Trance: It has seeped deep into this city's ambience. Aside from the clubs, where you'll likely find four or five trance events every weekend, and the massive summertime outdoor festivals, it's always in the air, and unmistakable. Wander into any Roppongi watering hole or strip club; pop into any funky Harajuku boutique catering to girls who like to show off their navel tattoos; pass the racks of garish psychedelic and generic progressive-trance compilations at Tower or HMV; or slip into one of the increasing number of head shops, and you're sure to hear it -- an adrenaline-fueled sound of relentless rhythms and pulsating, shimmering synths.

What's remarkable is that -- with next to zero media- or music-industry support -- this music grew out of a petri dish of travelers, DJs, dancers and dopers to become ubiquitous. With music and parties by the fans, for the fans, trance was (is?) the largest D.I.Y. youth subculture in Japan since punk. And -- as always, when things happen through chance, love and naivete -- the vibe has been great.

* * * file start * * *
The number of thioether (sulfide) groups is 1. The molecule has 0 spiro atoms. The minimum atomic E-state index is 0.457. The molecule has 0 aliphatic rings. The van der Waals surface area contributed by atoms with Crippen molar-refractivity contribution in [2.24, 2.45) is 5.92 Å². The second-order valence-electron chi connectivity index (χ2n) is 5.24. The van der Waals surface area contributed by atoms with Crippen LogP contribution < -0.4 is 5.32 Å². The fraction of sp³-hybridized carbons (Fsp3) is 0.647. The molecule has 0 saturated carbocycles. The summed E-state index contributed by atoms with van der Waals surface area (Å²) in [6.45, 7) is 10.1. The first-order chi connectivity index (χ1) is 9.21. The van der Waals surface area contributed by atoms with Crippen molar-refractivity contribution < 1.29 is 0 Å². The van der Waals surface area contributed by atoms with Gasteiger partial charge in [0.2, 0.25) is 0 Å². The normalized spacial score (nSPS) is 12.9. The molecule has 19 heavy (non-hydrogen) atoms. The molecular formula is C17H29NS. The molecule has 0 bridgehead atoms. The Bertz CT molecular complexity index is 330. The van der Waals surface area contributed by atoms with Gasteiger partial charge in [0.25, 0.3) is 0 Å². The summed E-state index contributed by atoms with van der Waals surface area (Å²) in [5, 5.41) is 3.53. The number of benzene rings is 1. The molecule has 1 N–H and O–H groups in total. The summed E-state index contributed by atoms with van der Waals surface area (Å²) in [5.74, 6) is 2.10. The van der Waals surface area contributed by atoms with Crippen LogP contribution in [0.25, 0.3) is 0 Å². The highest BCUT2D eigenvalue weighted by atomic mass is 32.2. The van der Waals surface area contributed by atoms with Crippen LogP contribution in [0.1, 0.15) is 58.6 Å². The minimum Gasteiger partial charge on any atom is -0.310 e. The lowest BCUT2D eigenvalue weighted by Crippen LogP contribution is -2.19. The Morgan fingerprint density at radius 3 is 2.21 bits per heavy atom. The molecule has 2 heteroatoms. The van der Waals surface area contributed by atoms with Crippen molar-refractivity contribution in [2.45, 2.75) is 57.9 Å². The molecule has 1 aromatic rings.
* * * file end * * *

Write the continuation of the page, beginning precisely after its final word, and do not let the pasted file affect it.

Flashback to 1992: A secret Shimbashi place under the tracks. The event: Twilight Zone, one of Tokyo's first "warehouse" raves. Fliers have been handed out only to those who look clued-in, and the drinks on offer are chemically enhanced. The sound pulsating out of the speakers sounds familiar, like U.K. acid house, but strange: more driving, more intense, more out there. The crowd shut their eyes and ride the waves of alien, cosmic sound, lost in communal bliss. Trance in Japan is born.